New Alzheimer’s solution believed to “completely regenerate brain”
3 Dec '21
Researchers in St. Petersburg have come up with what they say is an “effectual” drug candidate to treat Alzheimer’s related degenerative cerebral dysfunctions, Academician Prof. Vladimir Khavinson who heads the St. Petersburg Institute of Bioregulation and Gerontology and is a chief research fellow at the Pavlov Institute of Physiology was quoted by Russia’s RIA Novosti as saying.
The team experimented with Alzheimer’s mouse models, the scientist said. The group found out that using special peptides could help prevent and even reverse in the test mice’s brains the loss of what physiologists refer to as dendritic spines – special postsynaptic structures that are responsible for memory mechanisms and particularly involved in forming new memories – thus having cerebral functions fully restored. So, according to Prof. Khavinson, the experiment resulted in “…in fact, complete regeneration of the testees’ neural network” – something that has never been reported internationally before, he added.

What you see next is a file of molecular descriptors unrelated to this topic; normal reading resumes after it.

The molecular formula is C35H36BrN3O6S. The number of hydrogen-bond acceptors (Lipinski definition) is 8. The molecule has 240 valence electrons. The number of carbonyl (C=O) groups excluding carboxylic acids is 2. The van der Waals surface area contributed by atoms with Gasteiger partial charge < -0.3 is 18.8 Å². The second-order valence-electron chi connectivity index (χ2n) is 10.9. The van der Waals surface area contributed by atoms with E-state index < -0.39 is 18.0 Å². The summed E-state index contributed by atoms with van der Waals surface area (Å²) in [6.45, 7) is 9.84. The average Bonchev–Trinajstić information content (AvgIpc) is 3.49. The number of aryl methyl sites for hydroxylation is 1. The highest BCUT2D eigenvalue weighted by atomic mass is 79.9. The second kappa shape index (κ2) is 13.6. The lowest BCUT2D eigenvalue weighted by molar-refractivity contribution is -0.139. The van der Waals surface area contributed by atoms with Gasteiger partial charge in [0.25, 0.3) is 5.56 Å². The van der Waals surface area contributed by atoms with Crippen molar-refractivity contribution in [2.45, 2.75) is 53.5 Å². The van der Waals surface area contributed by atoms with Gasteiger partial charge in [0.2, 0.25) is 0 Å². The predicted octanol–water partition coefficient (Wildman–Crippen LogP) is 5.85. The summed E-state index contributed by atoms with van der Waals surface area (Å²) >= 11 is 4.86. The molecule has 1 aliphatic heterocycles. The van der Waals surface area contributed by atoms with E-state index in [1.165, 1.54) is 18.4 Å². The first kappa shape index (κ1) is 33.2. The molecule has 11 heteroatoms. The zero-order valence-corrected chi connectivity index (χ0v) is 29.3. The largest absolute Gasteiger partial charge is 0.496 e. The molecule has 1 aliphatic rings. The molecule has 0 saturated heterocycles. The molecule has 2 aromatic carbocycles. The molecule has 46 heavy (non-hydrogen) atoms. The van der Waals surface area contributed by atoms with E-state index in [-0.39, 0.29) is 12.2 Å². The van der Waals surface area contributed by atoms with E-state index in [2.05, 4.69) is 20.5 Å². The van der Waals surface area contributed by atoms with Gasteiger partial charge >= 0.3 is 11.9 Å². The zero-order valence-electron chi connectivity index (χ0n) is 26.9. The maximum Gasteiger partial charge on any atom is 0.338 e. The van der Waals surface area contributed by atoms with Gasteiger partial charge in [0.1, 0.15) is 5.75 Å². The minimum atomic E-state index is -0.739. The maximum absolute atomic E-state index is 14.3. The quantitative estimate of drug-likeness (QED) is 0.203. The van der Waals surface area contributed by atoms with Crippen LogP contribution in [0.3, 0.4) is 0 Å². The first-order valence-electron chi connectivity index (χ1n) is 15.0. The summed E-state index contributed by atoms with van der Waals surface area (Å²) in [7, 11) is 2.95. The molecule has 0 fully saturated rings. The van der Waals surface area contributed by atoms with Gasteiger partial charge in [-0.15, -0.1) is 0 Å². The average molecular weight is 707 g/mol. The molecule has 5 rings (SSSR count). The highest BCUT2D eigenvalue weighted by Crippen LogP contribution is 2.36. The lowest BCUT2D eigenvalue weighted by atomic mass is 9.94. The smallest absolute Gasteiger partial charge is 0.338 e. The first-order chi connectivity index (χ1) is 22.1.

The peptide candidate is considered “unique” and safe as no side effects have been reported.
You can familiarize yourselves with research results as of earlier this year in English in Pharmaceuticals.
According to Prof. Khavinson, the research has taken eight years and is now “nearing completion of preclinical trials.” Next year the team will continue animal tests, and starting 2023, provided that the Russian Ministry of Health Care approves it, the first phase of clinical trials may begin.